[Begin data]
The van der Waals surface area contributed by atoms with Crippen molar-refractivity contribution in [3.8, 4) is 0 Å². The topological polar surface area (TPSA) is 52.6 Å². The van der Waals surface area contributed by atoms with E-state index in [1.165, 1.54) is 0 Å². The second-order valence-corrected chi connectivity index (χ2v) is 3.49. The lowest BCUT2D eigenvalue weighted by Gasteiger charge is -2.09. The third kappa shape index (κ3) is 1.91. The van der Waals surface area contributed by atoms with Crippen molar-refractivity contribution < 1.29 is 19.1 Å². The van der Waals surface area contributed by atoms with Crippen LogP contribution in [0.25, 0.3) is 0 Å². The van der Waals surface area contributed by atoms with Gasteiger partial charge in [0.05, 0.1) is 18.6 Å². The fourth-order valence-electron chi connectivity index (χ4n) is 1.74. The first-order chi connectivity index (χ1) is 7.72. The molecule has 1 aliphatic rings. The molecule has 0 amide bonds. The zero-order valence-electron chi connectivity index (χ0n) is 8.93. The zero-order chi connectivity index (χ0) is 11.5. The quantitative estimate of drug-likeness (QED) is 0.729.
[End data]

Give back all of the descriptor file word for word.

The van der Waals surface area contributed by atoms with Crippen molar-refractivity contribution in [3.8, 4) is 0 Å². The topological polar surface area (TPSA) is 52.6 Å². The van der Waals surface area contributed by atoms with E-state index in [1.165, 1.54) is 0 Å². The second-order valence-corrected chi connectivity index (χ2v) is 3.49. The lowest BCUT2D eigenvalue weighted by Gasteiger charge is -2.09. The third kappa shape index (κ3) is 1.91. The van der Waals surface area contributed by atoms with Crippen molar-refractivity contribution < 1.29 is 19.1 Å². The van der Waals surface area contributed by atoms with Crippen LogP contribution in [0.25, 0.3) is 0 Å². The van der Waals surface area contributed by atoms with Gasteiger partial charge in [0.05, 0.1) is 18.6 Å². The fourth-order valence-electron chi connectivity index (χ4n) is 1.74. The first-order chi connectivity index (χ1) is 7.72. The molecule has 1 aliphatic rings. The molecule has 0 amide bonds. The zero-order valence-electron chi connectivity index (χ0n) is 8.93. The zero-order chi connectivity index (χ0) is 11.5. The quantitative estimate of drug-likeness (QED) is 0.729.